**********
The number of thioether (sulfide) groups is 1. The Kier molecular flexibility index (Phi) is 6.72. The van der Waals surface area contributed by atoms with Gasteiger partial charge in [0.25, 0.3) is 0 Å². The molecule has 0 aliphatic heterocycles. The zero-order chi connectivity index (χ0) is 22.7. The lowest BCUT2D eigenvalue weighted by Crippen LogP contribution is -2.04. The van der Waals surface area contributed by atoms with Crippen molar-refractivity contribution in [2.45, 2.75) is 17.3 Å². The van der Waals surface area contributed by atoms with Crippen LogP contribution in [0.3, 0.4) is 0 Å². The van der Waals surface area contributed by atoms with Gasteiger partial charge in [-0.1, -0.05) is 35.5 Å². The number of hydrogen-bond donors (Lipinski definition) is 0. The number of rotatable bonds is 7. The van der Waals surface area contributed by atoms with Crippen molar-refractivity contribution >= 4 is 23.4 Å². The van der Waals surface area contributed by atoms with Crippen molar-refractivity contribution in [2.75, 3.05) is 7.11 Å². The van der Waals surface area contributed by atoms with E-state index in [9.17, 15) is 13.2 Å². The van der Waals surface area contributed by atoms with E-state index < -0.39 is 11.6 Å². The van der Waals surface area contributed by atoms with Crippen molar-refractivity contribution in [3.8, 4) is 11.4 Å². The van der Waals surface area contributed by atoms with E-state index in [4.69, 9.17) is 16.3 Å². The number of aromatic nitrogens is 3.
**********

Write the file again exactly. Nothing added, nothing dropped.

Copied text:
The number of thioether (sulfide) groups is 1. The Kier molecular flexibility index (Phi) is 6.72. The van der Waals surface area contributed by atoms with Gasteiger partial charge in [0.25, 0.3) is 0 Å². The molecule has 0 aliphatic heterocycles. The zero-order chi connectivity index (χ0) is 22.7. The lowest BCUT2D eigenvalue weighted by Crippen LogP contribution is -2.04. The van der Waals surface area contributed by atoms with Crippen molar-refractivity contribution in [2.45, 2.75) is 17.3 Å². The van der Waals surface area contributed by atoms with Crippen LogP contribution in [0.3, 0.4) is 0 Å². The van der Waals surface area contributed by atoms with Gasteiger partial charge in [-0.1, -0.05) is 35.5 Å². The number of hydrogen-bond donors (Lipinski definition) is 0. The number of rotatable bonds is 7. The van der Waals surface area contributed by atoms with Crippen molar-refractivity contribution >= 4 is 23.4 Å². The van der Waals surface area contributed by atoms with Crippen molar-refractivity contribution in [2.75, 3.05) is 7.11 Å². The van der Waals surface area contributed by atoms with E-state index in [9.17, 15) is 13.2 Å². The van der Waals surface area contributed by atoms with E-state index < -0.39 is 11.6 Å². The van der Waals surface area contributed by atoms with Crippen molar-refractivity contribution in [3.8, 4) is 11.4 Å². The van der Waals surface area contributed by atoms with E-state index in [4.69, 9.17) is 16.3 Å². The number of aromatic nitrogens is 3.